A divide has emerged in EU and UK crypto regulations
Matthew Elderfield is a former deputy chairman of the European Banking Authority
The shape of EU and UK crypto regulation is now clearer than it was before. We have a OK in Europe in the cryptoasset regulation markets (Mica), financial services and markets invoice is being read by the UK parliament and the new UK Financial Conduct Authority rules come for high-risk investments. What does this mean for regulatory reach, investor protection, oversight and enforcement?
The UK will start by regulating a few specific crypto assets and service providers, while the EU will take care of just about everything. Mica has a broad definition of a “crypto asset”, but the UK is dipping its feet in the water with a narrower “digital settlement asset”. This basically covers stablecoins used as a means of payment, but not (for now) crypto assets as investments. This choice seems to be aimed at facilitating innovation – and the caution of the FCA, because Explain by its outgoing president. The EU’s broader investment focus means that issuers of new crypto assets (with important exceptions like purely mined coins) must publish and be responsible for a prospectus-style white paper that sets out their plans.
Regulatory differences extend to service providers. The UK will likely focus on fewer services, such as exchange and custody. The broader definition of Mica covers trading, advisory, order transmission and more, as well as crypto-to-crypto and crypto-to-fiat custody and exchange.
The next step planned by the UK is to legislate crypto investment risk warnings. Investors must have a clear idea of the protection they benefit from (or not). UK consumers have learned the hard way (in the London Capital & Finance mini-bond scandal) that the scope of regulation can be confusing. The new FCA rules now set out an admirably direct and prescriptive risk warning: “This is a high-risk investment and you are unlikely to be protected if anything goes wrong.” Hopefully this will soon be extended to crypto investments – and matched by EU regulators.
Since crypto assets are not protected by deposit insurance or other compensation schemes, effective oversight is critical. Mica and the UK will impose liability on service providers for losses of custody, such as cyberattacks on digital wallets. But controlling the segregation of client assets is hard enough in the non-crypto world. And small-cap service providers might not have deep enough pockets to offset losses. Supervisors need to be sharp.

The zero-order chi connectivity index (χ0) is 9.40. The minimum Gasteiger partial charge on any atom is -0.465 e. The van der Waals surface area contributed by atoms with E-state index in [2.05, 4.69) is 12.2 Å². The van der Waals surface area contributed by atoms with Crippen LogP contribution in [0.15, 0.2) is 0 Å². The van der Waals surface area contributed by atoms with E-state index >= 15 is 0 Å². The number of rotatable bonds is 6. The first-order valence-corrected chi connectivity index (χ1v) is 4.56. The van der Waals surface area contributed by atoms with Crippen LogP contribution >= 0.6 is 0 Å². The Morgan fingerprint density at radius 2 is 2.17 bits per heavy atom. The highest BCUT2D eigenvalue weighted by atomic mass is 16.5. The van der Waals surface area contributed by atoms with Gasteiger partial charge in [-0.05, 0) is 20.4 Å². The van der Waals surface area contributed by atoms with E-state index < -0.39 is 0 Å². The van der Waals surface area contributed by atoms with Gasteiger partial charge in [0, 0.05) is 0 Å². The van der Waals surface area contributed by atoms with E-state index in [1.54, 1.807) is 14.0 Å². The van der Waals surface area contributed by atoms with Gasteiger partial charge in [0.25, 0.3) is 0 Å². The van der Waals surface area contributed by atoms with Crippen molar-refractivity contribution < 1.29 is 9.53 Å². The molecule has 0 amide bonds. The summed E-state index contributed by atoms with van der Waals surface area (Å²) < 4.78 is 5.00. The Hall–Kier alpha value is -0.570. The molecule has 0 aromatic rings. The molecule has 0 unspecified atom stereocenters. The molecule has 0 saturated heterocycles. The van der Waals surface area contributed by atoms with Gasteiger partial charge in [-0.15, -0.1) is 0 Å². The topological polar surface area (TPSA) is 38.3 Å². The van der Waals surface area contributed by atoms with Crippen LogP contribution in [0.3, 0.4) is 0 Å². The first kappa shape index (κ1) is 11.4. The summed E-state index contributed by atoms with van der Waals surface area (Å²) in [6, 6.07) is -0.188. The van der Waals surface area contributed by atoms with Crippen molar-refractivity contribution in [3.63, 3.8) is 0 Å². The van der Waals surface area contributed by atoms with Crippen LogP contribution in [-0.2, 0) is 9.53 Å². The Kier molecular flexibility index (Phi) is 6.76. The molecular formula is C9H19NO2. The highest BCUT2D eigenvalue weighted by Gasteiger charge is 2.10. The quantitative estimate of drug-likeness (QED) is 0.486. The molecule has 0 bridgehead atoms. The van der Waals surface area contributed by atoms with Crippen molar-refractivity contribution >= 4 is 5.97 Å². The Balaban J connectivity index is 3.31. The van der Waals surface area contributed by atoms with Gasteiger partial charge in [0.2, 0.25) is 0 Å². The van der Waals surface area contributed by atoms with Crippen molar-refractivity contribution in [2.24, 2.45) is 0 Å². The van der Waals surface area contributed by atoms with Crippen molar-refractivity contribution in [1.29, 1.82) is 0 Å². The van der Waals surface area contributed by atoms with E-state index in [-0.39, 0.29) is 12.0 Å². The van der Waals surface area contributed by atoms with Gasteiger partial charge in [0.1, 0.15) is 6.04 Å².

The French Financial Markets Authority recently raised some eyebrows when it announced that it would oversee Binance, the world’s largest crypto exchange, under French pre-Mica law. Binance has been reprimanded by a number of regulators, including in July when it was fined €3 million by the Dutch, and last summer when the FCA concluded that it “is not capable of being effectively controlled”. The AMF clearly thinks differently.
The FCA’s concern centered on Binance’s reluctance to share information about its complex corporate structure. An opaque structure was at the heart of the BCCI banking scandal in the late 1980s – post-BCCI directive requires that banking structures be sufficiently transparent to be able to be controlled effectively.
The United Kingdom reasonably applies this principle in its monitoring conditions. Mica needs detailed rules to require it and the AMF needs to get Binance to revise its corporate structure. National supervisors such as the AMF will continue to supervise service providers under Mica, but the European Securities and Markets Authority will be able to intervene with “significant” providers and the European Banking Authority will have direct supervisory powers for the first time. , for issuers of stablecoins.
The EBA president worries about his ability to recruit the right staff, as authority stretches from his rule-making and stress-testing mandate. Rightly so: the EBA and Esma plead with cash-strapped national authorities and the European Commission, and the latter controls their recruitment plans. The EBA and Esma need more flexibility to ensure they are not overwhelmed by crypto firms.
What about execution? The United States Securities and Exchange Commission has taken decisive action against crypto scams and insider trading, arguing that many crypto assets are actually securities subject to existing rules. The FCA came to the same conclusion in the 2019 guidelines, but enforcement action has yet to follow. Mica will grant fine powers to the EBA and national authorities, but in the meantime big fines in the EU have been rare.
Consumers will continue to be ripped off until UK and EU authorities start taking enforcement action under their existing powers – not just waiting for new ones.
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